Point is, this film attempts to bring us the larger-than-life Goosebumps of our childhoods, which was in some ways more than the sum of its parts. If there’s a statement to be made in the subtext there, it’s that we shouldn’t let the harsh light of reality completely destroy what these books meant to us as children: sure, they were drenched with the literary equivalent of cheap jumpscares, sure, some of the twists were just argghh, and sure, the quality varied drastically from book to book, but still, there was something there that elevated them above all that, somehow. This film’s very existence should remind us of that. I have to admit, sometimes it’s good to revel in a message like this.

Jack Black’s take on playing R.L. Stine is…unusual. I don’t mean that in the sense that it’s a particularly eccentric performance unseen in cinema, but amongst Black’s previous work and in the context of it being a depiction of a real person. He often tends to slide back into a very particular character archetype – next time you watch School Of Rock, Tenacious D and Kung Fu Panda, check out how similar Dewey, Jables and Po actually are – but in portraying R.L. Stine, he doesn’t really…do that. Nor does he splice himself into the known mannerisms of the real author.

It might sound like I’m saying that Black has a limited repertoire and that he’ll never be the next Daniel Day-Lewis, but I’m not saying that, and he’s not trying to be! Rather, his performance of Stine is so far removed from the real author, I think, to create that sense of disparity between the reality we see in the film, and the real world. After all, it isn’t like Black particularly looks anything like Stine to begin with. Rather, I think it’s valuable for us to look at this role much like how the film handles Slappy: as a reflection of what our child minds built up R.L. Stine to be – a kooky eccentric hiding dark secrets.

Incidentally, Jack Black also voices Slappy, and there’s some commentary there about how an author’s creations are a reflection of their own psyche, which I think has a certain amount of merit.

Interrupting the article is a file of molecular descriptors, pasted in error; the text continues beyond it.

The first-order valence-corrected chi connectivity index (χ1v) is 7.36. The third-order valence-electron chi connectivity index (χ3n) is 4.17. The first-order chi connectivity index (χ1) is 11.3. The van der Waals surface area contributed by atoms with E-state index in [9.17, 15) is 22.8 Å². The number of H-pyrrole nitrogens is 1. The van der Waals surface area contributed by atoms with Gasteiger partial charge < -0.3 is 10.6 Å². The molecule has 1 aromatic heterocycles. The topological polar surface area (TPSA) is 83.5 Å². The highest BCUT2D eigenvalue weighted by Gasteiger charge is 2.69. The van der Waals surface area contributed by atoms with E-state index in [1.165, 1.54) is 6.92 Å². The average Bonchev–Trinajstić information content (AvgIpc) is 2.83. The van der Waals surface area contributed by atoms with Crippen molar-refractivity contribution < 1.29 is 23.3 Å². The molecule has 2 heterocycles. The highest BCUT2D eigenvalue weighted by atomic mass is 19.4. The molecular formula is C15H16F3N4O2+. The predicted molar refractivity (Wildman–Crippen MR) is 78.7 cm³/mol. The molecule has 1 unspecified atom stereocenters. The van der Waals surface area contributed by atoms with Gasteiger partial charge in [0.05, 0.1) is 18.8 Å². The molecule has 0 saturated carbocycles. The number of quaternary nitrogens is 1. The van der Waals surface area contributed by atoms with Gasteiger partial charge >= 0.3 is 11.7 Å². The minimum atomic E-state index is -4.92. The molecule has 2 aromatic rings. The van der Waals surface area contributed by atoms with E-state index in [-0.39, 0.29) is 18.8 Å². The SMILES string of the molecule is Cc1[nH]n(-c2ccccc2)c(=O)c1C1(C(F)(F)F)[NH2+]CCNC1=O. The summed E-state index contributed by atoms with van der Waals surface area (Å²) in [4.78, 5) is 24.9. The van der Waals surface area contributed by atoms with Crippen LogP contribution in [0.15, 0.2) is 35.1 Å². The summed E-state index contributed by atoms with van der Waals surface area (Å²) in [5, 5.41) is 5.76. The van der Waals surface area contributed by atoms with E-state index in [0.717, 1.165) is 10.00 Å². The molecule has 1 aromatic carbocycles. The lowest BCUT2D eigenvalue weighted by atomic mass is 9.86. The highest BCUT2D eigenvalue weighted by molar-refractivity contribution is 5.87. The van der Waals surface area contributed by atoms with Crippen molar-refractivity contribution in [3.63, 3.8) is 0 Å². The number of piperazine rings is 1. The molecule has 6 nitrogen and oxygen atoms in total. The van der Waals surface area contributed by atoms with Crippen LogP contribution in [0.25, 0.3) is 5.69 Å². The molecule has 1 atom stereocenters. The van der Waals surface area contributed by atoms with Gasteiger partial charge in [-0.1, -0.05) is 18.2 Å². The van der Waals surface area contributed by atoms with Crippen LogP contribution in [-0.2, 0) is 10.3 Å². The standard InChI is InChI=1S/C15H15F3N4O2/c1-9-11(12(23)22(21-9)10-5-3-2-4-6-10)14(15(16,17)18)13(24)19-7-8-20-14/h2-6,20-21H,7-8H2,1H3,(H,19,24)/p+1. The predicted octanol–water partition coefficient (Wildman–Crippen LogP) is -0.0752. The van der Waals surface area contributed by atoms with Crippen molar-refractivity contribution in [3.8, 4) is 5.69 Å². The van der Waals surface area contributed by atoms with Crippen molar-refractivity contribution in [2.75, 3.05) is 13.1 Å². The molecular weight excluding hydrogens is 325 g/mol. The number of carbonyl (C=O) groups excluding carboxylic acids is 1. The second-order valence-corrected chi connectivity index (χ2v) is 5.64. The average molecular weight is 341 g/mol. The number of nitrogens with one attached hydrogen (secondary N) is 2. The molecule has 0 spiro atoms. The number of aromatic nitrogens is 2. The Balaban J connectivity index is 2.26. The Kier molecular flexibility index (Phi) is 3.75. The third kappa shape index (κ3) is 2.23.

Is it a ‘good’ movie? It depends on what you mean by ‘good’. The monster CG is a far cry from Avatar, put it that way, but a lot of these creatures really do feel like three-dimensional representations of the source material, and there’s something endearing about the colourful, animated quality of it all.

The plot itself is more-or-less a cipher to get the monsters loose, but it’s quick-paced enough to entertain kids and packed with enough nods and references to entertain nostalgic adults.

Put it this way: it’s an entertaining tribute to the book series that enthralled a lot of us as kids, but I wouldn’t have gotten nearly as much out of it if I didn’t have that nostalgia connection. If you’ve never touched a Goosebumps book in your life, then this film won’t come up nearly as much of a treat.

That said, there are nods to two Goosebumps books – The Ghost Next Door and The Blob That Ate Everyone – which are surprisingly clever and not just a surface-level reference. Rather, the film’s main plot actually echoes the plots of these two books in a surprisingly seamless way.

All in, it’s not a bad way to knock back an hour and a half. Just make sure you don’t trip over all the nostalgia.

Goosebumps: Review